Ukraine strongly condemned Russia's "open" threats and responded strongly

Ukraine strongly condemned Russia's "open" threats and responded strongly



Ukraine on Thursday accused Russia of threatening to destroy it and warned Moscow that any escalation of hostilities would be met with a full military response.


Tensions have risen again in a long-running conflict in eastern Ukraine, where government forces have fought pro-Russian separatists since 2014.


Kiev and its Western allies this week sounded the alarm over a large contingent of Russian military personnel along Ukraine's northern and eastern borders, as well as on the Russian island of the Crimean peninsula adjacent to Moscow in 2014. ۔


During a press conference on Thursday, Ukrainian Foreign Minister Dmitry Koliba said the rhetoric in Moscow had reached a fever pitch with the issuance of "indecent" statements to pundits and officials aimed at intimidating Kiev. ۔


"They are openly threatening Ukraine with war and the destruction of the Ukrainian state," Kolaba told reporters at a news conference with his counterparts from the former Soviet Union, Estonia, Latvia and Lithuania.


"Ukraine's red line is the state border. If Russia crosses the red line, it will suffer," Koliba added.


The visit of senior diplomats from the Baltic states to Ukraine is the latest show of support from European countries and the United States for Kiev, which has pledged support for "Atal".


Lithuanian Foreign Minister Gabriel Landis Burgess reiterated to reporters on Thursday that "Ukraine will never be on its own."


"We stand with you, we stand in solidarity," he said.


'We are not afraid'


Following a show of solidarity, US President Joe Biden and German Chancellor Angela Merkel agreed on Thursday to demand that Russia reduce its troops on the Ukrainian border.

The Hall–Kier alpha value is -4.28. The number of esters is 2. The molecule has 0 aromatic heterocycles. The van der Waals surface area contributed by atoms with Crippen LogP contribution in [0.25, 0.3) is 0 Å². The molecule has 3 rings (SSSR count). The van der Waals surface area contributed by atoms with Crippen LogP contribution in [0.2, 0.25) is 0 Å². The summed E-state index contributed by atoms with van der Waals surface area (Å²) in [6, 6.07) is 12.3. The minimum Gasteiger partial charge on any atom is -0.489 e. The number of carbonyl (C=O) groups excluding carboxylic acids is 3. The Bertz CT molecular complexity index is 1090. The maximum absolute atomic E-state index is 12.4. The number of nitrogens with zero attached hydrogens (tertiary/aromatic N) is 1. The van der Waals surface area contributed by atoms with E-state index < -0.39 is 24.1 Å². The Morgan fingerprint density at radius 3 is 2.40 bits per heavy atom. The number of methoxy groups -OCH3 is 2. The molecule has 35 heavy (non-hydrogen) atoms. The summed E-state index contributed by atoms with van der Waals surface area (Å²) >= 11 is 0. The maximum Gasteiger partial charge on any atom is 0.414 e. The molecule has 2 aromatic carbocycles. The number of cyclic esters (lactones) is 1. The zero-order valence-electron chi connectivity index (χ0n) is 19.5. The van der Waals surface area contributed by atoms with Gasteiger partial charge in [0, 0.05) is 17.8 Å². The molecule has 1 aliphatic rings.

Ukrainian President Voldemir Zelensi is also expected to visit Paris on Friday to discuss rising tensions with his French counterpart Emmanuel Macron.


International observers of the conflict on Thursday warned of a "dramatic increase" in recent violations that hampered their work.


OSCE monitors in Europe said in a statement: "The number of violations recorded in the last two weeks has reached its highest level this year and compared to the same period a year earlier. I'm three times as much. "


Fighting has intensified since the beginning of the year, with Moscow and Kiev blaming each other for escalating violence between government forces and separatists in eastern Ukraine.


Ukraine says intermittent clashes have killed at least 28 Ukrainian soldiers and injured at least 68 others since January.


This week, he warned that there are currently 28,000 separatist fighters and more than 2,000 Russian military instructors and advisers in eastern Ukraine, while about 33,000 troops are stationed in Crimea.


However, Russia's Defense Ministry said the troops were responding to "threats" to NATO's actions by participating only in military exercises, which would end in three weeks.


The escalation of hostilities has led to a decline in the end of the ceasefire last July, which had brought relatively calm to the conflict.


"We are not afraid. Ukraine itself is strong enough and has reliable friends to defend its state," Kolba said Thursday.


"Russia needs to make it clear that its military adventures will have dire consequences."



 

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